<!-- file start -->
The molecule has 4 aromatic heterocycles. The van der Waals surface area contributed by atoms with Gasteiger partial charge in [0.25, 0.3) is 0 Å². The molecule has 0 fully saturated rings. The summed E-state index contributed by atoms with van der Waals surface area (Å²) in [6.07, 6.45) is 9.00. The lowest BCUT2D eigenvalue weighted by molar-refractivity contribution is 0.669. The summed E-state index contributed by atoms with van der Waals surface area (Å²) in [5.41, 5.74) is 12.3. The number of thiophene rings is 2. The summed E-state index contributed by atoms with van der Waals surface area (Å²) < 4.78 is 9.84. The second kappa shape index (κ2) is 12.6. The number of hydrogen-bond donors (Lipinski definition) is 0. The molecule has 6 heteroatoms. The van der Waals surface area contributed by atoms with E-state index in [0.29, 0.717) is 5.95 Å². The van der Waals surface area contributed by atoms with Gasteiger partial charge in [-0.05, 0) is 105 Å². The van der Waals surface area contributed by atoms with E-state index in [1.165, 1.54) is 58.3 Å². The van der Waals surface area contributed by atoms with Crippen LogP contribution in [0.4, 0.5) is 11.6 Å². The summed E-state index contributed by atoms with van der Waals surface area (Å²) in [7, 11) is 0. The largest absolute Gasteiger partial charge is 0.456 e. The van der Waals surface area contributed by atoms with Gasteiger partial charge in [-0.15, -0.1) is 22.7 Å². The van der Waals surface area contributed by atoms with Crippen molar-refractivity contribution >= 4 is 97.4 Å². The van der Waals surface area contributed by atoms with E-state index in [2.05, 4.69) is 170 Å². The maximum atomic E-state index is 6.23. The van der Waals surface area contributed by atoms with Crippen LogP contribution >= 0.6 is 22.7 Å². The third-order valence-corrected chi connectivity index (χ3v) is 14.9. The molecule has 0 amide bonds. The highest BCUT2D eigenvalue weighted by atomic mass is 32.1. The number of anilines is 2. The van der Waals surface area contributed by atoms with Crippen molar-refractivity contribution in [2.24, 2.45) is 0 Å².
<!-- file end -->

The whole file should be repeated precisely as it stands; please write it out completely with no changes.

The molecule has 4 aromatic heterocycles. The van der Waals surface area contributed by atoms with Gasteiger partial charge in [0.25, 0.3) is 0 Å². The molecule has 0 fully saturated rings. The summed E-state index contributed by atoms with van der Waals surface area (Å²) in [6.07, 6.45) is 9.00. The lowest BCUT2D eigenvalue weighted by molar-refractivity contribution is 0.669. The summed E-state index contributed by atoms with van der Waals surface area (Å²) in [5.41, 5.74) is 12.3. The number of thiophene rings is 2. The summed E-state index contributed by atoms with van der Waals surface area (Å²) < 4.78 is 9.84. The second kappa shape index (κ2) is 12.6. The number of hydrogen-bond donors (Lipinski definition) is 0. The molecule has 6 heteroatoms. The van der Waals surface area contributed by atoms with E-state index in [0.29, 0.717) is 5.95 Å². The van der Waals surface area contributed by atoms with Gasteiger partial charge in [-0.05, 0) is 105 Å². The van der Waals surface area contributed by atoms with E-state index in [1.165, 1.54) is 58.3 Å². The van der Waals surface area contributed by atoms with Crippen LogP contribution in [0.4, 0.5) is 11.6 Å². The summed E-state index contributed by atoms with van der Waals surface area (Å²) in [7, 11) is 0. The largest absolute Gasteiger partial charge is 0.456 e. The van der Waals surface area contributed by atoms with Gasteiger partial charge in [-0.15, -0.1) is 22.7 Å². The van der Waals surface area contributed by atoms with Crippen molar-refractivity contribution >= 4 is 97.4 Å². The van der Waals surface area contributed by atoms with E-state index in [2.05, 4.69) is 170 Å². The maximum atomic E-state index is 6.23. The van der Waals surface area contributed by atoms with Crippen LogP contribution >= 0.6 is 22.7 Å². The third-order valence-corrected chi connectivity index (χ3v) is 14.9. The molecule has 0 amide bonds. The highest BCUT2D eigenvalue weighted by atomic mass is 32.1. The number of anilines is 2. The van der Waals surface area contributed by atoms with Crippen molar-refractivity contribution in [2.24, 2.45) is 0 Å².